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Securities and Exchange Commission v. Chenery Corp.

United States Supreme Court
318 U.S. 80 (1943)


The Federal Water Service Corporation (Water Service) sought approval by the Securities and Exchange Commission (SEC) (defendant) for a complex corporate reorganization. The majority of Water Service’s shareholders owned preferred stock that did not include voting rights. Chenery Corporation (plaintiff) owned a controlling block of common stock that did include voting rights, which allowed Chenery to select Water Service’s corporate management. The SEC determined that Water Service’s reorganization must include a conversion of preferred stock to common stock, such that the majority of shareholders would have voting rights. Chenery obtained preferred stock at market price in anticipation of this conversion, in order to maintain a controlling interest in the voting rights. The SEC determined that Chenery had to divest this recently obtained preferred stock in order to adequately distribute shareholder voting power. The SEC justified this determination through an understanding of judicial precedent that corporate management could not trade in a corporation’s stock during a reorganization, due to the management’s fiduciary obligation to all shareholders. The SEC stated that it was acting as it believed a court of equity would in the same situation. Chenery brought suit challenging the SEC’s order. On appeal, the SEC argued that regardless of its application of judicial precedent, its order should be upheld on other grounds, including the SEC’s experience and expertise in overseeing similar corporate reorganizations. The court of appeals set the SEC’s order aside, and the United States Supreme Court granted certiorari.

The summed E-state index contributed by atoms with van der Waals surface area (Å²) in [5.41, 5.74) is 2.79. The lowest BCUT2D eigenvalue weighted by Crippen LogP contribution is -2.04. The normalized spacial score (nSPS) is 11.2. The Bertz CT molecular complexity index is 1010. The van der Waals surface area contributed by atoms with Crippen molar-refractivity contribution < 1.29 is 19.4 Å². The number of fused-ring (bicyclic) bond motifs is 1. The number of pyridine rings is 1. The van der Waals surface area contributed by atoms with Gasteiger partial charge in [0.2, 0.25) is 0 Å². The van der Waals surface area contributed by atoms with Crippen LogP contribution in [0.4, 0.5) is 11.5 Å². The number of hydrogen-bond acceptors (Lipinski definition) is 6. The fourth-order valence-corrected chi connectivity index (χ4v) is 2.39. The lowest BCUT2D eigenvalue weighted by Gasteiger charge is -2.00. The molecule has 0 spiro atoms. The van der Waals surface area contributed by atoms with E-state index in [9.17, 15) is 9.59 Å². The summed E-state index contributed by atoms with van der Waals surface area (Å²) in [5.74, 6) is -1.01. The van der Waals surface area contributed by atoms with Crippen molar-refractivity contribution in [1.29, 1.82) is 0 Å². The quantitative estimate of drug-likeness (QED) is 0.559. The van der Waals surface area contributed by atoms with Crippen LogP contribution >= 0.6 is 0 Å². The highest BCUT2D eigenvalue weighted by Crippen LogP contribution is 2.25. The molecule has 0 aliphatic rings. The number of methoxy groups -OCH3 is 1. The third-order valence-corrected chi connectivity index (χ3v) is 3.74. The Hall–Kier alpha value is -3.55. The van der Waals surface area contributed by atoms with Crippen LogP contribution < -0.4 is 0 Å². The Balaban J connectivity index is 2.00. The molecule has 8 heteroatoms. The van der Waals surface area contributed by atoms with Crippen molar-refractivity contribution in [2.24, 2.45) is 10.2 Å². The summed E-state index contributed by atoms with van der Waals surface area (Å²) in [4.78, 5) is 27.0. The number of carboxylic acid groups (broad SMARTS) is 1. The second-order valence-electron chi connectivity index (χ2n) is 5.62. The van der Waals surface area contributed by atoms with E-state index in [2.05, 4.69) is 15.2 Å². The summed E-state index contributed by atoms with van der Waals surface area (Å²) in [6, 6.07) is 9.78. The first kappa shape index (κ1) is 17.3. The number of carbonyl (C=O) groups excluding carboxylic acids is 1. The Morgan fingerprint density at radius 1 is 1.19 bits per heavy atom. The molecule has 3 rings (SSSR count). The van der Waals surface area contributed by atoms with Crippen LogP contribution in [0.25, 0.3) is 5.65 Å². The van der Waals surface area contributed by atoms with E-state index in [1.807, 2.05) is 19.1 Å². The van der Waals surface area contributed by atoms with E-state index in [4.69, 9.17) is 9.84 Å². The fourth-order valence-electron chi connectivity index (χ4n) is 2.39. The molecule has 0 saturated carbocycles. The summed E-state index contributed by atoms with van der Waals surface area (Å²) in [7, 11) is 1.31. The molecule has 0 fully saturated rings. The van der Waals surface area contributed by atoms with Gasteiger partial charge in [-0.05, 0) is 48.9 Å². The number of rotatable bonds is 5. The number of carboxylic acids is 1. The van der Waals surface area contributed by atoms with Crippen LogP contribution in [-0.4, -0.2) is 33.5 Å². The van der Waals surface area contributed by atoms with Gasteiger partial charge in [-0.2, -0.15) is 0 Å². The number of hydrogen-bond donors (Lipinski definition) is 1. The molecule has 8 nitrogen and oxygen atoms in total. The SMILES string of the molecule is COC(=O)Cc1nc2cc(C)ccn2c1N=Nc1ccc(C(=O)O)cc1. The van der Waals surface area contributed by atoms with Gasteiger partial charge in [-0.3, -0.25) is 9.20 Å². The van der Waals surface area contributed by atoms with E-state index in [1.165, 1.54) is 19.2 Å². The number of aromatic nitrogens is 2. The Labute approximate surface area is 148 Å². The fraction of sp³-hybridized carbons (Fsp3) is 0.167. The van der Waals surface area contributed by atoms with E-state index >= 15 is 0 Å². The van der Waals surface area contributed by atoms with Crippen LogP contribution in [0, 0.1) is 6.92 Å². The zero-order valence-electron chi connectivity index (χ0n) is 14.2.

Rule of Law


Holding and Reasoning (Frankfurter, J.)

Dissent (Black, J.)

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